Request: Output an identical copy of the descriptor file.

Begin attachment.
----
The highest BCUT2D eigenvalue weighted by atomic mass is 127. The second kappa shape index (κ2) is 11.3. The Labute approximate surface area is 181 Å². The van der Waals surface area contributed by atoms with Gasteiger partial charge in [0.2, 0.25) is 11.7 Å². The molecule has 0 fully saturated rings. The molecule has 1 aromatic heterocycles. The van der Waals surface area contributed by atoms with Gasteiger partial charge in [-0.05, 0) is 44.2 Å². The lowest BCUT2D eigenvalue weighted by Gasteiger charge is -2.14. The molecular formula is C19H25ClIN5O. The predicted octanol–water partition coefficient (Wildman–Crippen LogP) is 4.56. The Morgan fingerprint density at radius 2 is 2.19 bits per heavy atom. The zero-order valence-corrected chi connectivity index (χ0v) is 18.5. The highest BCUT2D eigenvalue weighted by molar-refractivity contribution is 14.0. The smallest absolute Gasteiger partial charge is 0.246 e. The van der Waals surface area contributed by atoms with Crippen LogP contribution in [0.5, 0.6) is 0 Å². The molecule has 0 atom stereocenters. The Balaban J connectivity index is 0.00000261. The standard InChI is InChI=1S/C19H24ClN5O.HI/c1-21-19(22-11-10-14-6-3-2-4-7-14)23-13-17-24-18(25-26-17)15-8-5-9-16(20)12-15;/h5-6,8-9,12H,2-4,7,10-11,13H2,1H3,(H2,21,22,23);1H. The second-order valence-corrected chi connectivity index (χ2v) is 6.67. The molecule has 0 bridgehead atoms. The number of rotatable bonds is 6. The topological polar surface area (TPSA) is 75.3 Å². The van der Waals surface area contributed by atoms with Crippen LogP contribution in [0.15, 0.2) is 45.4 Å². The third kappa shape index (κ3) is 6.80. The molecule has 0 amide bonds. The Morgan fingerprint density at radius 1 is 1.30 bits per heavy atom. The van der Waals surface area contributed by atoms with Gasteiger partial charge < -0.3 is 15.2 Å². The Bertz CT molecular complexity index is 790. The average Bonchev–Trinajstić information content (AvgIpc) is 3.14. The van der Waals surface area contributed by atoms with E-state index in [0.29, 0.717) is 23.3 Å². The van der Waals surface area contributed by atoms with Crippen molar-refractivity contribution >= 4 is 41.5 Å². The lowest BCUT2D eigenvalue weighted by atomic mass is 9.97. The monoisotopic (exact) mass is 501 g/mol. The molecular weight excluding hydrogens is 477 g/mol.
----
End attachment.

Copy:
The highest BCUT2D eigenvalue weighted by atomic mass is 127. The second kappa shape index (κ2) is 11.3. The Labute approximate surface area is 181 Å². The van der Waals surface area contributed by atoms with Gasteiger partial charge in [0.2, 0.25) is 11.7 Å². The molecule has 0 fully saturated rings. The molecule has 1 aromatic heterocycles. The van der Waals surface area contributed by atoms with Gasteiger partial charge in [-0.05, 0) is 44.2 Å². The lowest BCUT2D eigenvalue weighted by Gasteiger charge is -2.14. The molecular formula is C19H25ClIN5O. The predicted octanol–water partition coefficient (Wildman–Crippen LogP) is 4.56. The Morgan fingerprint density at radius 2 is 2.19 bits per heavy atom. The zero-order valence-corrected chi connectivity index (χ0v) is 18.5. The highest BCUT2D eigenvalue weighted by molar-refractivity contribution is 14.0. The smallest absolute Gasteiger partial charge is 0.246 e. The van der Waals surface area contributed by atoms with Crippen LogP contribution in [0.5, 0.6) is 0 Å². The molecule has 0 atom stereocenters. The Balaban J connectivity index is 0.00000261. The standard InChI is InChI=1S/C19H24ClN5O.HI/c1-21-19(22-11-10-14-6-3-2-4-7-14)23-13-17-24-18(25-26-17)15-8-5-9-16(20)12-15;/h5-6,8-9,12H,2-4,7,10-11,13H2,1H3,(H2,21,22,23);1H. The second-order valence-corrected chi connectivity index (χ2v) is 6.67. The molecule has 0 bridgehead atoms. The number of rotatable bonds is 6. The topological polar surface area (TPSA) is 75.3 Å². The van der Waals surface area contributed by atoms with Crippen LogP contribution in [0.15, 0.2) is 45.4 Å². The third kappa shape index (κ3) is 6.80. The molecule has 0 amide bonds. The Morgan fingerprint density at radius 1 is 1.30 bits per heavy atom. The van der Waals surface area contributed by atoms with Gasteiger partial charge < -0.3 is 15.2 Å². The Bertz CT molecular complexity index is 790. The average Bonchev–Trinajstić information content (AvgIpc) is 3.14. The van der Waals surface area contributed by atoms with E-state index in [0.29, 0.717) is 23.3 Å². The van der Waals surface area contributed by atoms with Crippen molar-refractivity contribution >= 4 is 41.5 Å². The lowest BCUT2D eigenvalue weighted by atomic mass is 9.97. The monoisotopic (exact) mass is 501 g/mol. The molecular weight excluding hydrogens is 477 g/mol.